5 out of 5
Label: Anatomy Records
Produced by: Various
“Good music” is obviously subjective in the first place, but a “good compilation” might be even another step removed from that. I mean, is it as simple as liking all of the music? Maybe, but I tend to apply other qualifications, such as having some kind of thematic link, and ‘accomplishing’ something, like making me interested in whatever’s compiled. ‘Pulse From Mid-America’ might fail on both of those fronts – I don’t even like every song on here – and yet, I’d still consider it a good compilation; possibly one of my favorites, given that I revisit it more often than any other given random comp in my collection.
The ‘theme’ here is suggested by its title – a collection of groups from a particular region – but it doesn’t communicate that at all – there are zero liner notes; the sub-title is simply “a various artist compilation” – and the relative mystery regarding the Who’s Who of the featured artists affects that second point about accomplishing something, given that I can’t track down any of these bands beyond a random google search, especially in 2003 when internet info wasn’t all fingertip accessible as it is now.
And yet, all of this somehow does go in to establishing a DIY vibe that runs throughout the comp, and the complete lack of reference info – as well as some groups sharing similar sounding vocalists, or a similar off-kilter weirdness – makes it feel like these various artists are all playing in the same pool, and you’ve just happened to stumble into it: friends playing tracks for one another, and you’re welcomed to listen in. That prevents “Pulse” from coming across as cherry picked songs, and also seems to encourage an inherent weirdness in a lot of this stuff. (Of course, if you recognize some names – Racebannon, for example – that’s not necessarily surprising.) The sequencing also kind of guides us between styles effectively, despite it coming across as tossed together, starting us out with the heavy distortion rock and punk of Mike Dixon, and the Coke Dares; segueing into more poppy stuff from Pop Lolita; hitting edges of the spectrum with hardcore punk ([Longlive] The Romance Morgue), beats (DJ Spikes), and slocore (Early Day Miners) in its middle; edging into oddball psych (The Impossible Shapes); and then concluding on especially outre notes with Turn Pale and midwest all-stars Racebannon… and good sequencing is another comp consideration of mine, so I’m well led through this seemingly vaguely defined experience, and realizing it’s not vague at all. The variation-but-connectedness of the music prevents track skipping; rather, you wait to see what each track has in store, and if it’s not to your tastes, you’re eager to see what’s next.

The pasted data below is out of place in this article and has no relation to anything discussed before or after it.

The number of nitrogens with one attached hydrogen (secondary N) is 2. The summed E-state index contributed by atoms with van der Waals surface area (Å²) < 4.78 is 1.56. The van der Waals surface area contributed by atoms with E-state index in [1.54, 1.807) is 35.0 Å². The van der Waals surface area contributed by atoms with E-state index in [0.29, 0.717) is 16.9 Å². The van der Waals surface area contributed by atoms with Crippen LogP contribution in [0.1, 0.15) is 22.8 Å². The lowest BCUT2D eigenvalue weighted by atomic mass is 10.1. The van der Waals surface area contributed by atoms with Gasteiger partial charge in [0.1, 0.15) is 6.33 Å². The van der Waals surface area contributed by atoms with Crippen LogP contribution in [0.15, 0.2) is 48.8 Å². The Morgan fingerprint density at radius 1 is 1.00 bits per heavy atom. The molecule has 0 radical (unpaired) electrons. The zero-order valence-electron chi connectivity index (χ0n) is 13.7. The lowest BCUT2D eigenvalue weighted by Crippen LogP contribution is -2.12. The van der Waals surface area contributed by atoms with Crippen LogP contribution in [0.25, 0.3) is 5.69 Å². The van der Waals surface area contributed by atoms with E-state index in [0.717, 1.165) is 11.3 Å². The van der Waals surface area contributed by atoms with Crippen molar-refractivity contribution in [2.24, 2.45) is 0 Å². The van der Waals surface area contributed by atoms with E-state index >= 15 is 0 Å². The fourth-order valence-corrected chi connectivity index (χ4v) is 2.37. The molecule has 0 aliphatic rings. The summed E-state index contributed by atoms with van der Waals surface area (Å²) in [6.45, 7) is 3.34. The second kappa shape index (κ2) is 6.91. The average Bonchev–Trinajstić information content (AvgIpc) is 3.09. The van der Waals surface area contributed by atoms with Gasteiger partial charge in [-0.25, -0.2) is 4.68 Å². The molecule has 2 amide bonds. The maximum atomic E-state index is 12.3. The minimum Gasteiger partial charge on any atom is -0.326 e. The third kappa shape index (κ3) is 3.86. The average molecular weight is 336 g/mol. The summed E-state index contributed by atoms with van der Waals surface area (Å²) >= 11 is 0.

Now with more discog-y clickthrough options to check out who these bands are / were, it is indeed apparent that there were many exchanged members, and a lot of Indianapolis-ness, but also, that sense of mystery and DIY is still in place, given that a lot of these acts seemingly only appeared on this comp and ne’er again. And relistening to it for review, a decade plus after picking it up solely because of that Racebannon track – and, by the way, another bonus being that I think all of these tracks are unique (or unique versions) to this comp – I’m reinstilled with the desire to track down albums by the groups who had them, recalling the joy of discovery of finding some fun and unique corner of the music world when I first heard this collection.